Three decades after the Chernobyl nuclear disaster and following one of the world’s most ambitious engineering projects, the remains of the power plant’s destroyed reactor 4 have been safely enclosed.
Standing 110m high, 250m wide, 150m long and weighing in at 30,000 tonnes, the so-called New Safe Confinement, thought to be the largest land-based structure ever built, was moved into place along purpose built tracks late last month (November, 2016).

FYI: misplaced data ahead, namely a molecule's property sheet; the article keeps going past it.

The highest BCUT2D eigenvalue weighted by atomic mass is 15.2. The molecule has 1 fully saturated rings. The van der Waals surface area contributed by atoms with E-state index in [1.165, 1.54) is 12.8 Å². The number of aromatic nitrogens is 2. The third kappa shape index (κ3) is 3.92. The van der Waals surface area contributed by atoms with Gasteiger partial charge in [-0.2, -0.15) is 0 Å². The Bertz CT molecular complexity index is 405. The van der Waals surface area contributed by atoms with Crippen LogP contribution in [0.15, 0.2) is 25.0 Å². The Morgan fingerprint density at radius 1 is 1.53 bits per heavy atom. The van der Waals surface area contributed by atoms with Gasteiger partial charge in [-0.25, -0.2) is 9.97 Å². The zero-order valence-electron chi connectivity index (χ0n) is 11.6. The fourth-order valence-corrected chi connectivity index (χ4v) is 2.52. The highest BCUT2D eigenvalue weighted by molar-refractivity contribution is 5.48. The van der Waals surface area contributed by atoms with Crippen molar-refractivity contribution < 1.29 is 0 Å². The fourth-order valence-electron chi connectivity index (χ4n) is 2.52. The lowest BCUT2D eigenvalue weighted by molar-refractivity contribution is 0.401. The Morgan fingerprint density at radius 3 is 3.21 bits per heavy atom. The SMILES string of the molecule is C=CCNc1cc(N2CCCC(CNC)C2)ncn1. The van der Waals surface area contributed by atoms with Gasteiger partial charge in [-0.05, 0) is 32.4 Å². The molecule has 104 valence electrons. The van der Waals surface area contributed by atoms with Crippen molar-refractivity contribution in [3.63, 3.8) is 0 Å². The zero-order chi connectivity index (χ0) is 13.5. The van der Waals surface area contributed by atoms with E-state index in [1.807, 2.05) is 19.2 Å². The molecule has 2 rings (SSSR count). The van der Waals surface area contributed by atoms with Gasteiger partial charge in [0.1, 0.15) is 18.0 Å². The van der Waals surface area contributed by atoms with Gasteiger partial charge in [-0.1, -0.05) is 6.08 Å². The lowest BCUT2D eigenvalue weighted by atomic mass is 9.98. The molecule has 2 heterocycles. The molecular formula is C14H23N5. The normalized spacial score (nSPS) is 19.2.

Designed and built by an international team funded by the European Bank for Reconstruction and Development (EBRD) the structure was assembled around half a kilometre away from the damaged reactor to minimise workers’ exposure to radiation.
The completion of the vast arch marks the culmination of a project that began 1998, aimed at stabilising the crumbling sarcophagus that was hastily erected built around the damaged reactor following its explosion in 1986.
Following a commissioning phase the facility will be handed over to Ukrainian authorities who will begin the process of deconstructing the damaged reactor and removing the hazardous waste within.